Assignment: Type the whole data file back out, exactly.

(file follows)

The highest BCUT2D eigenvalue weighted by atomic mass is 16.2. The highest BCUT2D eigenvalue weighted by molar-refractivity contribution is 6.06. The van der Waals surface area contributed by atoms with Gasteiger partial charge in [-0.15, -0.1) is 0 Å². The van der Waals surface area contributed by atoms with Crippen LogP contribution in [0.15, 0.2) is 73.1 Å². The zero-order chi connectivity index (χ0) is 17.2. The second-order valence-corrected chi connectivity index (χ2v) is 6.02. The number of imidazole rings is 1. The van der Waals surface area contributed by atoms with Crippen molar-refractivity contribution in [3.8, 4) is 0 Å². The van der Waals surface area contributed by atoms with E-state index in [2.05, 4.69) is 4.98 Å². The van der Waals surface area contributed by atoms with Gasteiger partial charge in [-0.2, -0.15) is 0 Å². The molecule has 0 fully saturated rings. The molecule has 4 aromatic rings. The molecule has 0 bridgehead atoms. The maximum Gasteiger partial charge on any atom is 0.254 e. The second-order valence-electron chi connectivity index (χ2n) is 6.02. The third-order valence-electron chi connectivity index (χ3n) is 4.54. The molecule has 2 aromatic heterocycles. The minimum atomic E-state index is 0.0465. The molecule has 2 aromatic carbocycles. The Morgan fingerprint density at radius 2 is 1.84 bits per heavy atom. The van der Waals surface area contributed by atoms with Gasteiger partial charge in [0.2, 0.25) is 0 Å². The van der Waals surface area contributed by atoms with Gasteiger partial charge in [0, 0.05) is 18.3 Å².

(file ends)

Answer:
The highest BCUT2D eigenvalue weighted by atomic mass is 16.2. The highest BCUT2D eigenvalue weighted by molar-refractivity contribution is 6.06. The van der Waals surface area contributed by atoms with Gasteiger partial charge in [-0.15, -0.1) is 0 Å². The van der Waals surface area contributed by atoms with Crippen LogP contribution in [0.15, 0.2) is 73.1 Å². The zero-order chi connectivity index (χ0) is 17.2. The second-order valence-corrected chi connectivity index (χ2v) is 6.02. The number of imidazole rings is 1. The van der Waals surface area contributed by atoms with Crippen molar-refractivity contribution in [3.8, 4) is 0 Å². The van der Waals surface area contributed by atoms with E-state index in [2.05, 4.69) is 4.98 Å². The van der Waals surface area contributed by atoms with Gasteiger partial charge in [-0.2, -0.15) is 0 Å². The molecule has 0 fully saturated rings. The molecule has 4 aromatic rings. The molecule has 0 bridgehead atoms. The maximum Gasteiger partial charge on any atom is 0.254 e. The second-order valence-electron chi connectivity index (χ2n) is 6.02. The third-order valence-electron chi connectivity index (χ3n) is 4.54. The molecule has 2 aromatic heterocycles. The minimum atomic E-state index is 0.0465. The molecule has 2 aromatic carbocycles. The Morgan fingerprint density at radius 2 is 1.84 bits per heavy atom. The van der Waals surface area contributed by atoms with Gasteiger partial charge in [0.2, 0.25) is 0 Å². The van der Waals surface area contributed by atoms with Gasteiger partial charge in [0, 0.05) is 18.3 Å².